Just in time for Halloween, the kick-off to one of our favorite new spooky series is on sale. In an alternate Victorian London, ghosts terrorize the city—and the only people who can stop them are psychically gifted children, who battle ghosts by night.
One of my favorite book discoveries in recent years (thanks, Suzanne!), The Girl with All the Gifts is an intelligent, thought-provoking novel with a diverse cast of characters and a plot so good it would be a shame to spoil it.
This book—about a school for magic and a boy who's desperate to flunk out—isn't going to be the greatest book you've ever read, but it's a ton of fun and adventure for middle grades fantasy fans.
This is one of those books that's just made for people who love books and clever wordplay. Thursday Next is a literary detective who spends most of her days authenticating Shakespearean manuscripts and chasing down criminals who want to get their hands on an original Dickens, but as dangerous as Special Operations can be, she's totally unprepared for the challenges of actually jumping into the action of her beloved Jane Eyre to track down a master criminal.
This collection of stories includes some of my personal favorites, including "The Speckled Band" (or Dear Mr. Holmes, seriously, women can handle the truth, OK?) and "A Scandal in Bohemia."
Looking for a living book to go along with your early U.S. history studies? This survivalist tale of a 13-year-old boy who meets a friendly Native American when he's left on his own to take care of his family's Maine homestead opens up lots of conversations about life in colonial America.
I don't want to oversell it or anything, but Anastasia Krupnik is one of the greatest books ever written, and if you haven't read it, you should be reading it right now. (Seriously, go read it!)
We recommended this sometimes hilarious, sometimes horrifying, sometimes heartbreaking novel about two thieves in search of eggs for a Soviet wedding party during the Nazi siege of Leningrad as a good read when you’re studying Stalinist Russia. It’s that for sure, but it’s also a great standalone book for teens.
This hard science-fiction book, about an astronaut who must think creatively to survive on Mars when he's accidentally left there by his crew,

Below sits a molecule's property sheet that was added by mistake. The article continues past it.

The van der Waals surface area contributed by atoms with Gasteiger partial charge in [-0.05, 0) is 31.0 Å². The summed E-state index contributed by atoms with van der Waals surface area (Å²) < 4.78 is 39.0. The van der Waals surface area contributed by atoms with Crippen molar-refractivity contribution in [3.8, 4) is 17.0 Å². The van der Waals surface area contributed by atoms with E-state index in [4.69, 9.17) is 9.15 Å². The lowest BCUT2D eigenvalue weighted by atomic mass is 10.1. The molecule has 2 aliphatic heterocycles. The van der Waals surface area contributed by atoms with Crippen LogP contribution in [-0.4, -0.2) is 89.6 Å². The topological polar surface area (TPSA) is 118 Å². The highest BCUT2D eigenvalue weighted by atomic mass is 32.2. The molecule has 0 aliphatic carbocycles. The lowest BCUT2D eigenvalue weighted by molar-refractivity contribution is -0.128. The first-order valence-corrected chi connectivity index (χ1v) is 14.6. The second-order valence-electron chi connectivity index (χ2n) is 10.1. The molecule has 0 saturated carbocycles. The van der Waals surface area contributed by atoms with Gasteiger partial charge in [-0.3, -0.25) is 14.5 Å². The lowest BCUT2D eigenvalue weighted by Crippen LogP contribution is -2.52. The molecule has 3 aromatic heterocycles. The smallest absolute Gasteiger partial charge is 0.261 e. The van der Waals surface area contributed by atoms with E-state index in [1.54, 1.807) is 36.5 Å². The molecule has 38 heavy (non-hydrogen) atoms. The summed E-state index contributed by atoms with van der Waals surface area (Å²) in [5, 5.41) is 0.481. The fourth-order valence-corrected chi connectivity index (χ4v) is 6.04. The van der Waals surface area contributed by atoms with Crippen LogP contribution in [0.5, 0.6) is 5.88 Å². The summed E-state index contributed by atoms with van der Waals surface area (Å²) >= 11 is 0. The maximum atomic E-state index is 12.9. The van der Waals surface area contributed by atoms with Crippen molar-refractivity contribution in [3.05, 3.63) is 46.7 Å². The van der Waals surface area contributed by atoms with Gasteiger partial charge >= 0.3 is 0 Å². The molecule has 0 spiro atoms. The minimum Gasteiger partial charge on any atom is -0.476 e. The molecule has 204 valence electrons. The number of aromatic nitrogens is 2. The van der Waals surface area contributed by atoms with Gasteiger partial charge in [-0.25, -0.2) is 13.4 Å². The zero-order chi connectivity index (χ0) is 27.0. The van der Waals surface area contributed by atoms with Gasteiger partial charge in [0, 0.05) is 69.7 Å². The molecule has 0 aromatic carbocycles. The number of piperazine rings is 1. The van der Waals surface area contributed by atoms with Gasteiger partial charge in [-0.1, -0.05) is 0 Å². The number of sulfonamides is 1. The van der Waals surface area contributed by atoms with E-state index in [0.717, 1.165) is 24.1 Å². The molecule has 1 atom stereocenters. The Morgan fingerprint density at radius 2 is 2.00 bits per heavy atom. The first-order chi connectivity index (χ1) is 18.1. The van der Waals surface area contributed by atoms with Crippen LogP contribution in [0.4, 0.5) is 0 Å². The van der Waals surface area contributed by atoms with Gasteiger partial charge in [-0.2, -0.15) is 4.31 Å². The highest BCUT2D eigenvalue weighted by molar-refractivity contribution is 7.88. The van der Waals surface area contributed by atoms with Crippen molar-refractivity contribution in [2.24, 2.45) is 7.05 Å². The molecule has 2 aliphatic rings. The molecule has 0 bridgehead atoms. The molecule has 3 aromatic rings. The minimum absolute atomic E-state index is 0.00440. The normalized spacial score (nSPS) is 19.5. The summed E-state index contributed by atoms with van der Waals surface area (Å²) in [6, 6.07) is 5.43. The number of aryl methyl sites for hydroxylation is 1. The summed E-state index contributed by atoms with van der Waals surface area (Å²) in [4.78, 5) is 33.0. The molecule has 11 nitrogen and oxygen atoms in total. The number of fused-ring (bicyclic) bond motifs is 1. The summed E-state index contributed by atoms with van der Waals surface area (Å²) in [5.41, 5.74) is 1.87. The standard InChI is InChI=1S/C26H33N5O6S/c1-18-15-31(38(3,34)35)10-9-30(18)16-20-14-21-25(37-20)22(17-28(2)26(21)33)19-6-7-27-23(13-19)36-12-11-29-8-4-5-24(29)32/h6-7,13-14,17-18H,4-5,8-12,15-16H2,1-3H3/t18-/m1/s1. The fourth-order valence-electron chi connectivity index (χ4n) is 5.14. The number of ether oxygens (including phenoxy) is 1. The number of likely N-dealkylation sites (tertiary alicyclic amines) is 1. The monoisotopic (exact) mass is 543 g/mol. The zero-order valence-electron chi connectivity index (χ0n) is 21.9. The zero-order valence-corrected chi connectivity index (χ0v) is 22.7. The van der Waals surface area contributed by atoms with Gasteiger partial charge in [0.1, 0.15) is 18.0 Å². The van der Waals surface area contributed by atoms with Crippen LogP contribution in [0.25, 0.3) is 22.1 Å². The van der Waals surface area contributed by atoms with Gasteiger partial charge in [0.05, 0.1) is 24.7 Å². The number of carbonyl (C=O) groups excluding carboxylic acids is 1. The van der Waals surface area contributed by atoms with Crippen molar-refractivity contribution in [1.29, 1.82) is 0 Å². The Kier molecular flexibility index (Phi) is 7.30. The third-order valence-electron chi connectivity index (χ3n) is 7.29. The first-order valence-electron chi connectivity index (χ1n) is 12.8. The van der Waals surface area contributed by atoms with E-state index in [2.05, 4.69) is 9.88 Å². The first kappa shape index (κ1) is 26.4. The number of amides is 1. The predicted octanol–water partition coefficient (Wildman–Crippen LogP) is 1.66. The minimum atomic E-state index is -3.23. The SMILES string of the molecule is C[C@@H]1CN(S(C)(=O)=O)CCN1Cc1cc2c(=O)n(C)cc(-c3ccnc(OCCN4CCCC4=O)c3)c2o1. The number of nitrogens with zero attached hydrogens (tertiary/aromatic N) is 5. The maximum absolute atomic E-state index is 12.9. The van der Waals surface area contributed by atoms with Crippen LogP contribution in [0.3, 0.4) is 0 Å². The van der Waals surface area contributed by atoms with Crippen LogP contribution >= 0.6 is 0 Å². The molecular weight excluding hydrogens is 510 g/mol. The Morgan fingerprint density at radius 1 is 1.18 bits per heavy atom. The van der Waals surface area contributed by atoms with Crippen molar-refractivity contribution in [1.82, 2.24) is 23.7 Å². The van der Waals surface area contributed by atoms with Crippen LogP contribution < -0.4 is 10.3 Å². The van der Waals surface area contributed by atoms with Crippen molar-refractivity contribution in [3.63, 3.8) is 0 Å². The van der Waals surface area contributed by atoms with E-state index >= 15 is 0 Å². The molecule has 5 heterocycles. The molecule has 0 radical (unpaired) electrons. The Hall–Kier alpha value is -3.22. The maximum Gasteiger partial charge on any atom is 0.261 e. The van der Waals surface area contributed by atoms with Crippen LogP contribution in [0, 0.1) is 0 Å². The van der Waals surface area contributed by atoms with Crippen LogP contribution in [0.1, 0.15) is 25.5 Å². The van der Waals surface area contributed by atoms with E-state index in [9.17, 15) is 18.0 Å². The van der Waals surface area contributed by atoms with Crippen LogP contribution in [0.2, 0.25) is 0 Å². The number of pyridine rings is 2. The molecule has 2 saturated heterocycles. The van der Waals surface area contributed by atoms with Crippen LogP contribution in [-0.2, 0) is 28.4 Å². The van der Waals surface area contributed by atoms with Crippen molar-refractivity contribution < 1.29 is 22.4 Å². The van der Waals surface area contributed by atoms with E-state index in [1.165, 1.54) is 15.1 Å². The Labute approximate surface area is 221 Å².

Here's a book about the American Revolution that tells a story we don't always hear: Slave Isabel agrees to spy on her Tory owners, in the hope that a new country based on the idea of liberty will mean freedom—finally—for Isabel and her little sister. This book should be on your U.S. history reading list.
Historian Mary Beard has expressed her love for the books in this mystery series set in ancient Rome, and we think they're essential reading for any ancient history buff. This installment has girl detective Flavia and her friends traveling to present-day Morocco. (This isn't the first book in the series, but you can read this as a standalone and enjoy it.)
Sometimes you read a book that's just the right mix of funny and fantastic, and it's hard to believe everyone else isn't reading it, too. That's how I feel about The Last Dragonslayer, about a foundling named Jenny working at a magical employment agency in a world where magic is dwindling. One of our family's surprise favorite readalouds.
Sometimes you just want a fun, frothy romp of a readaloud. This story — about four kids competing to create the next big candy crazy — is a great option.
We liked The Mysterious Benedict Society so much we came up with a whole list of books to read after you finish it, so you know we're not exaggerating when we say this tale of four intrepid kids who go undercover with the aid of a mysterious benefactor deserves a spot on your homeschool's must-read list.
Want to start a conversation about people's perceptions of homeschooling? This book, about a stereotypically life-ignorant homeschooler is a great place to start. When Suzanne reviewed it last summer (after her daughter read it as part of a summer lit class), she wrote: "Having read Schooled, I can understand a bit better what sort of prejudices that teacher may have inadvertently brought into the classroom, prejudices that my daughter was able to challenge simply by being herself."
It's so appropriate that a major theme in Pennypacker's final Clementine book is how hard it cam be to say goodbye to something we've loved. The Clementine series is definitely one of our favorite readalouds, and this book is a fitting send-off to one of our favorite characters.
When Suzanne and I started planning reading lists for the home | school | life book club, Herriot's All Creatures Great and Small was one of the books that kept coming up. This sequel really is almost as good.
Long-time readers will know that I need only the flimsiest excuse to start raving about Connie Willis's series about time-traveling Oxford historians. This book, about a group of graduate students who travel back to World War II, is so rich in details that it would make great supplemental reading for World War II studies.